The back of this book lists an interesting fact. If you made a dollar per second, every second, you'd be a millionaire in 11.5 days. At that same rate ($3600 per hour) it would take you 32 YEARS to become a billionaire! If Bill Gates had made his fortune at that rate, he would have had to start 1,600 years ago! What this means in practice is that billionaires represent a form of wealth beyond the experience, or even comprehension, of most people. McQuaig and Brooks argue in this book that these extreme cases of wealth are harmful in a variety of ways.
Their first argument is that billionaires contributed to both the Great Depression as well as the recent depression. In a nutshell, when money leaves the hands of the middle class for the extreme rich, there is less money for general spending (run the example in reverse- you'd have to spend $3600 per hour for 32 years to run out of $1,000,000,000!!!) and more for investing (they can't spend it, so they invest it). That money led to inflated bubbles and riskier investments, leading ultimately to market crashes. Trickle down economics doesn't work (91% of the wealth created in the last two decades in the US went to the top 10%).
Their second argument is that huge disparities in wealth lead to health problems. This is becoming a well-established fact in social studies. Income disparity appears to be the best predictor of violent homicides. It also predicts general health. In a fascinating (and I think very intuitively powerful) example, the average height of Americans (who have the greatest inequality of any "modern" country by a long-shot) is growing slower than the height of Europeans, even controlling for immigrants. The inequality gap caused by ultra-billionaires is making Americans relatively shorter than Europeans!
Their third argument is perhaps their most damning, and one that I found most compelling. It should come to no surprise that the rich use their wealth to help themselves politically. Buying politicians is nothing new, it's just a lot easier when you are mega-rich. It's a vicious cycle in that the ultra-rich push for new laws and loopholes that allow them to become even more rich, allowing them to push harder, making them richer, etc. Ultra-rich billionaires represent a very real threat to democracy as their voices are heard much louder and more clearly than the average citizen's. Personally, and I suspect like many readers, I think that's natural (if not deserved). What's troubling is that the process reinforces itself. So it's not like politicians listen more to billionaires than Joe the Plumber. It's that they listen more, and more, and MORE to the billionaires and less, and less, and LESS to Joe the Plumber. I for one am shocked at how lightly the banks got off in the US after triggering a global financial crisis, and the anger in the recent US elections suggest I'm not the only one who thinks that. For another example, I first noticed when I started investing myself, advanced lucrative investments that were limited (by law in Canada and the US) to "accredited" investors. Initially, I thought that meant educated or some kind of certification. It doesn't. It means wealthy. The rich have created investments that only they can invest in.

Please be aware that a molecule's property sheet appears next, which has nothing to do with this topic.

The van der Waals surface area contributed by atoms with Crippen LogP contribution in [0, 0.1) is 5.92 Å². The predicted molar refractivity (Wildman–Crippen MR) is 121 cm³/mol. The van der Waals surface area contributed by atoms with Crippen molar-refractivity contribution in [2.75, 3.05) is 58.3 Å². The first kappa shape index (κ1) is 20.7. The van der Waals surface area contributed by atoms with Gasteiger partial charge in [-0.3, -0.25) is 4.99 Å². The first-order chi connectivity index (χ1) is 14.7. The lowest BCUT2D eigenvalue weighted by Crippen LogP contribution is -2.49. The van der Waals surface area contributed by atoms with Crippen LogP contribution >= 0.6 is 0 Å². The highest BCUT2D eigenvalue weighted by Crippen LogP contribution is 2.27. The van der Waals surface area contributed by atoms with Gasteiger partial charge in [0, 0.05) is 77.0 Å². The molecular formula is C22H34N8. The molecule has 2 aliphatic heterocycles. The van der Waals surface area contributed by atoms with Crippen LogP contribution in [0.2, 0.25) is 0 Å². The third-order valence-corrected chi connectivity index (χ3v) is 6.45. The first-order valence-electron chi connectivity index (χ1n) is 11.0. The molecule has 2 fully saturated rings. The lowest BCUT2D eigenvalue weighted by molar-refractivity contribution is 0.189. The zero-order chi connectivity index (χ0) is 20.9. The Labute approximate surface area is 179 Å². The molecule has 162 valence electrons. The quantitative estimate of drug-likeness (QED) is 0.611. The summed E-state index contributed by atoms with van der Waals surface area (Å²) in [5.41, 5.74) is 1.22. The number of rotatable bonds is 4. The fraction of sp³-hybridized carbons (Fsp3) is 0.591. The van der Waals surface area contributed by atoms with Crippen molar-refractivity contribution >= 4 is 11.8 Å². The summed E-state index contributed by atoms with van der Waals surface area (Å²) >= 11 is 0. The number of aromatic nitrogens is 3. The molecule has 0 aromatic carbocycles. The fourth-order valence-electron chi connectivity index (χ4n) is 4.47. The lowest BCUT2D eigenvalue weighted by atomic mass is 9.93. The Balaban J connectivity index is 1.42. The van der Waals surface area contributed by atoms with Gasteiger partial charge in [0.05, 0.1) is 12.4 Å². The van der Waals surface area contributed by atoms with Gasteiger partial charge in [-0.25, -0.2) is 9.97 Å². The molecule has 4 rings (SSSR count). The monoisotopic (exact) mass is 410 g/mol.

The authors' solution is fairly simple- restore higher levels of income tax for the ultra-rich. This is the easiest way to redistribute wealth. The authors argue that much of a billionaire's wealth is due to luck and society, so why shouldn't some of it come back? If billionaires threaten to leave, up the threat by threatening to remove their foreign tax havens.
The bottom line is why this very interesting book only gets four stars. The authors' solution to raise income taxes is an obvious and strong choice, but the problem is how do you implement it? Just ask your local politician? What's needed is for some kind of a movement to begin, and the authors offer no advice to this regard. What's also needed are mountains of cold, hard facts and figures that are easy to understand and powerful motivators (like the initial math at the start of this review). I'd like to see more data- especially more Canadian data. We know that special interest groups are great at twisting facts and figures to suit their needs, so a book like this, an argument like this, a cause like this, needs serious factual support to motivate the public to motivate the politicians to make the right changes because you can bet that (some of) the billionaires are going to fight back, and they've got a lot of resources to bring to that fight. I have no problems with people honestly and legally earning large sums of money, but the "game" shouldn't be rigged so that the rich can unfairly keep getting richer at the expense of everyone else.